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Kraken Co-Founder Jesse Powell Comments on Staking and SEC Settlement

Powell explained Kraken’s decision not to fight the SEC and voiced optimism for the future.

Jesse Powell, Kraken’s co-founder and former CEO, remarked on his company’s decision to discontinue US staking services in a series of tweets on Feb. 9.

Kraken struck a deal with the Securities and Exchange Commission yesterday, forcing it to pay $30 million and cease staking services for US clients. Kraken’s staking services were purportedly a securities offering.

Powell addressed the incident in person today. He stated:

“I honestly hope that somebody proves, in court, that there is a legal, user-friendly version of custodial staking that can be offered to US consumers…It’ll be a brutal, lengthy, expensive fight … but the industry and the USA will be extremely grateful.”

Powell indicated that Kraken did not fight the SEC because the “risk-adjusted return” was not worth the legal fees.

Although other firms may have the means to defend themselves, he claims that the SEC targeted Kraken during a bear market and waited for it to lay off 30% of its employees. “They have all of our financials and a lot of leverage,” Powell explained. “Perhaps we appeared frail.”

Powell made the remarks in defense of Paul Grewal, the chief legal officer of Coinbase, a competitor exchange. Grewal is presently attempting to explain how Coinbase’s staking service differs from Kraken’s, probably in order to avoid SEC action.

Powell also responded to SEC commissioner Hester Peirce, who blasted her agency yesterday for failing to outline a compliance roadmap for Kraken and other cryptocurrency firms.

He expressed his need for “direction,” writing:

“The ‘This is wrong but I won’t tell you how to do it right. Want to find out if X works? Try it and see what happens.’ approach does not help the industry nor consumers. We aren’t anti-regulation but we need a clear path to operate.”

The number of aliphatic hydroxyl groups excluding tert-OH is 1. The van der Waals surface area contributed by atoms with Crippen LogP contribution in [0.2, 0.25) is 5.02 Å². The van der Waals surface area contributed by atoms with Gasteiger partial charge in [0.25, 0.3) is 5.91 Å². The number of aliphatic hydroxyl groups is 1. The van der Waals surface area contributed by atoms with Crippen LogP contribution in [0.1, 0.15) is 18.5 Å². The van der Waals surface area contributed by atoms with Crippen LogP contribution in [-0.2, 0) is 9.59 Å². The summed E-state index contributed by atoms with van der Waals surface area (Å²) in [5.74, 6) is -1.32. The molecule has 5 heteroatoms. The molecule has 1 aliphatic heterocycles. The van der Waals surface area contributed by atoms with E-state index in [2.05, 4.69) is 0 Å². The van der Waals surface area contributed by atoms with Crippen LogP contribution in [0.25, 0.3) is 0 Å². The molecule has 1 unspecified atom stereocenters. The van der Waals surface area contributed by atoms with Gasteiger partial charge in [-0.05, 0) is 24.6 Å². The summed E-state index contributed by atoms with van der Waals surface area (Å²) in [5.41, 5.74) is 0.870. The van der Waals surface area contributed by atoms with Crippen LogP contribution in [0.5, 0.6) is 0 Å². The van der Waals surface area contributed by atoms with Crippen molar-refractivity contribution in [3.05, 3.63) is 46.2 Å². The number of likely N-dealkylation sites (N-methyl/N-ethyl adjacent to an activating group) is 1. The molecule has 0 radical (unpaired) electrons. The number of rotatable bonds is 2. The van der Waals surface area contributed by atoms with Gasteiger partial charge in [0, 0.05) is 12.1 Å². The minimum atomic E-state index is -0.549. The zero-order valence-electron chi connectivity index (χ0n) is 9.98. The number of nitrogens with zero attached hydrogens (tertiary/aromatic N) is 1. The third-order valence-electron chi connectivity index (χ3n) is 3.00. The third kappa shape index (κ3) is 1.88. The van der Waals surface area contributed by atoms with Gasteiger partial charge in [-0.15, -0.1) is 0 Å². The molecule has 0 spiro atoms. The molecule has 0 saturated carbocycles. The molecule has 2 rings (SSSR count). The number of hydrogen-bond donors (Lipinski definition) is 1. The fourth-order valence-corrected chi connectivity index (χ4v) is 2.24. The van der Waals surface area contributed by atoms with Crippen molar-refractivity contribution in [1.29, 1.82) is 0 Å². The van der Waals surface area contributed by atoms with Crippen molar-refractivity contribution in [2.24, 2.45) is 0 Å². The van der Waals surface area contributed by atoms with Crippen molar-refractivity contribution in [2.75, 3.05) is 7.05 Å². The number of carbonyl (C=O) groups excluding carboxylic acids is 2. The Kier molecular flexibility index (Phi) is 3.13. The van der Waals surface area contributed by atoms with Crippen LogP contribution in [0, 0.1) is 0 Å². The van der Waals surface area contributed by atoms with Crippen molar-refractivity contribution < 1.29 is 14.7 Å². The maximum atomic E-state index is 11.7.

Powell agreed with statements from Congress member Tom Emmer, a noted pro-crypto legislator who advocated against the SEC’s “purgatory strategy”. Powell wrote:

“Congress must act to protect the domestic crypto industry and US consumers who will now be going offshore to obtain services no longer available in the US.”

Emmer, too, worried of staking-related possibilities shifting overseas.

Powell bemoaned the demise of Kraken’s staking service, but he pointed out that users may partake in decentralized staking on Ethereum. He stated that he “strongly recommend[s]” this if one had the necessary technical skills and minimal holdings (32 ETH).

Powell has called for a different staking strategy in response to NuCypher CEO MacLane Wilkison’s statement. Powell referred to demurrage-based staking as “the best model” at the time. Unstaked tokens are sliced or burnt in this method, however staked tokens retain their usual value. Because this method does not need the distribution of incentives, regulators are unlikely to take action against it.

Jesse Powell’s words hold weight because of his position as Kraken’s commander. Though he indicated last year that he would step down as CEO, his Twitter bio indicates that he is still in the position today, and he is the company’s most visible leader.

 

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